When Slice of life Challenge was presented to our district a couple of years ago I thought There is no way I could write everyday. I hate writing. I hate teaching writing. I would pay someone from my paycheck to teach writing to my students.
After talking to a few of my coworker/friends that have done this previously, I decided to do it. How difficult could it be? ONE post a day. THIRTY-ONE posts in a month. Oh, and THREE comments a day. Um, that comes to NINETY-THREE comments in a month! But many times I found myself reading many, many, blog posts and commenting on more than three.
The one thing I learned about Slice of Life writing is that you can’t always plan out posts from days before. I honestly had planned Day 31’s post BEFORE I started my WordPress blog site! I have written of my love of checklists, and I started one for this SOL writing challenge. Partly because I can see the end in sight, but mostly because I forget.
So, after 31 days of sharing my life and reading about so many others’ lives, I am sad this is ending. I looked forward to checking my email for updates that someone has read my post and commented. Thank you to everyone that did read and took the time to comment. And now I feel the withdrawal symptoms will hit in the next day or two when I check my email looking for those comments from people that I may only know through their posts/comments, and not finding any. I will remember this feeling and try to comment even more next year.
Enjoy your 11 months of not having to Slice everyday!
Today was our Greek Independence Day program. The boys and girls wear traditional Greek costumes. The kids are given poems to memorize and perform, along with Greek dancing. As a parent and Grandparent this is one of the proudest moments, to see your child/grandchild celebrating your culture, your country, your history with pride.
This year, my dad is not here to witness his granddaughters reciting their poems and dancing. When they danced around the tables they went by my mom and noticed that she was crying. I later told my mom, “Tessie saw you crying. Are you OK?”
She responded, “Your dad loved this day! He loved videoing the kids and watching them dance days later.”
Saturdays = Greek School Days
Every Saturday growing up my sisters and I went to Greek School from 12:00 – 4:00 pm. We never missed a Saturday unless we were sick (and only the person sick stayed home). We HATED it.
Fast forward to 2008. I sign up both of my boys to Greek School.
THEY HATE IT. They hate getting up early on a Saturday. They hate that they have homework. They hate that they can’t hang out with their friends.
THEY DON’T MIND IT! They don’t mind going once they are in the car. They don’t mind when their homework is done before Friday night. They don’t mind when they get to hang out with all of their cousins (they all go to the same Greek School). They don’t mind going to yiayia and pappou’s house (my parents) to hang out afterward.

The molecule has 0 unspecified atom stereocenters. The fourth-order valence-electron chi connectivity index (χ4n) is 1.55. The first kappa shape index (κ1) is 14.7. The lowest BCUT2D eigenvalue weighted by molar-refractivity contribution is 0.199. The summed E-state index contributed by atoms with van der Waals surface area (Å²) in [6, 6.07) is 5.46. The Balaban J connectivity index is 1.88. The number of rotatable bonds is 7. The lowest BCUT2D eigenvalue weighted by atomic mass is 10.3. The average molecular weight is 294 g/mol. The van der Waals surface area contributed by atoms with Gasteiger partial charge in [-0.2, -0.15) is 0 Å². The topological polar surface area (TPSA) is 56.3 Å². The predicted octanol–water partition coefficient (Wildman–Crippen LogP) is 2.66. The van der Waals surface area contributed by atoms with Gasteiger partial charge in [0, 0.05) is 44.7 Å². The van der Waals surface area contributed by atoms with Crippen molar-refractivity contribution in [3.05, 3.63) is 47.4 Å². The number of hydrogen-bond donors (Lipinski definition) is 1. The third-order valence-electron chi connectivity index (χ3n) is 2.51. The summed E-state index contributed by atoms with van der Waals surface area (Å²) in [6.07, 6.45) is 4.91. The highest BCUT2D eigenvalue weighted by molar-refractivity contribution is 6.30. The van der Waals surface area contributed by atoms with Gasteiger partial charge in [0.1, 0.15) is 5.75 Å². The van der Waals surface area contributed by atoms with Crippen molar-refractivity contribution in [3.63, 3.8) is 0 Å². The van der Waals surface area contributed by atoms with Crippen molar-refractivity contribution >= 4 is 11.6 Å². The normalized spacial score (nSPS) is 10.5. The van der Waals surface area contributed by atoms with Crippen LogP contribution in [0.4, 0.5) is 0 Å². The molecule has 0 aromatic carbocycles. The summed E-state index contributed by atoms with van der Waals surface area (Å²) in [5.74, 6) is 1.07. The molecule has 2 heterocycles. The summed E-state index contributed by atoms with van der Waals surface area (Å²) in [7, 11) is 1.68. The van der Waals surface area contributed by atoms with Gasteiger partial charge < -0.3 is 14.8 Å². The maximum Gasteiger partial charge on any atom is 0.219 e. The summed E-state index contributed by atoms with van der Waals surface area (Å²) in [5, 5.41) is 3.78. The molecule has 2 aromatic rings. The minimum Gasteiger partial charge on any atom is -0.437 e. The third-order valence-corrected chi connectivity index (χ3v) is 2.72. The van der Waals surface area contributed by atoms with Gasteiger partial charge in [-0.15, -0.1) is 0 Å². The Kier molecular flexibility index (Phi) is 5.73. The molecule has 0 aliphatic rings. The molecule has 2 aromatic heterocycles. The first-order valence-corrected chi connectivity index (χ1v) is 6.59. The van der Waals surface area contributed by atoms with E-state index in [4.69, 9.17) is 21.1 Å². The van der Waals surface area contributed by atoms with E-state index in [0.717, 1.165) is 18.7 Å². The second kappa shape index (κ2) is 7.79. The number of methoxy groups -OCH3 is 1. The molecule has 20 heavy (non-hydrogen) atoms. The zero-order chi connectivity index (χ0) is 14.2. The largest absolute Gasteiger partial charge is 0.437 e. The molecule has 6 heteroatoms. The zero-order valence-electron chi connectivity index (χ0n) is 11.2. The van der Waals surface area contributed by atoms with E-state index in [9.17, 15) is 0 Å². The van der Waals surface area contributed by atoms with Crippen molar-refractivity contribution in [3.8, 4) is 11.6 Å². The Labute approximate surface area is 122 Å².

Many parents my age didn’t take their kids to Greek School or took them for a few years and then stopped because the kids hated it so much. “I hated going too, so why should I put my kids through it? Just because I suffered doesn’t mean my kids should.”
My kids were always quick to point out “Greek School Dropouts”. “See! Peter doesn’t go to school anymore. He stopped at 4th grade. Mia didn’t even finish 3rd grade. Anna never even went.”
I looked at my kids and told them with a stern voice so they knew not to EVER ask me again to quit Greek School, “Look, I am not trying to make the 8, 10, or 12 year old you happy. I am making the 40 year old you happy.”
2019. The boys completed through 6th grade. Tessie is finishing her 5th grade year in June. From Day 1 of Greek School I would drop the kids off at 10:15/10:30/10:45 (you know, Greek Time) and my phone would ring. ‘Love Cell’ would light up my screen. “Hi Dad.”
“Did you bring the kids to Greek School or you to lazy?”
“No dad. I brought them.”
“OK. Let’s go for breakfast.” OR “OK. Come to the house and we will figure out where we want to go.” OR “OK. I already ate breakfast. Come here and you can go get lunch later.”
I spent almost every Saturday with my dad hanging out. When I had to leave to get the kids at 2:00, I would lean over kiss him and say, “OK. I will try to stop by during the week. If not, next Saturday.”
He would look at me and say, “No. Bring the kids here after Greek School. I haven’t seen them. So I would. I would plan on leaving by 5, but my mom would beg us to stay for dinner so we could order pizza or else she would have to cook.
But now, he is gone. My Saturdays are lonely. I look at my phone, but ‘Love Cell’ doesn’t show up on the screen. I have talked to my sister about not bringing Tessie next year (of course I have not told HER yet) because it is so annoying being gone from the house Saturday when I am already gone all week with work. But I hear my dad’s voice, “Did you bring the kids to Greek School or you to lazy?”
And the 46 year old kid in me stillwants to make my dad proud! So Tessie will go and graduate from Greek School next year, when she completes her 6th grade year.
The checklist has a few things on it, but the kids are off until Wednesday so we might get their list completed!
Day 21: One Minute . . . One Lifetime:
Some days Tessie handles her Type 1 Diabetes like it’s nothing, other days IT handles her!
A note she wrote (Although waking up to this broke my heart, I am proud of her for voicing her feelings and waking up the next morning with a smile):
Day 23: Spring Break? Not from Greek School:
Tessie did not quit Greek School!
Day 25: Break = Work:
Although I feel like I did get a lot done, not EVERYTHING I wanted to complete got done so I guess I didn’t overwork myself this break!
Day 26: Cousins (Part 1):
The sleepover was a success (a few tears from the 2-year old, but done after 3 minutes)!
I saw my niece and nephews on Saturday and they told my kids they can’t wait for summer to sleep over again!
Day 28: Overwhelmed:
Luckily, the feeling was gone by the next day with my new checklist written.
Unfortunately, the feeling does creep back in every couple of days/weeks.
Day 29: Cousins (Part 2):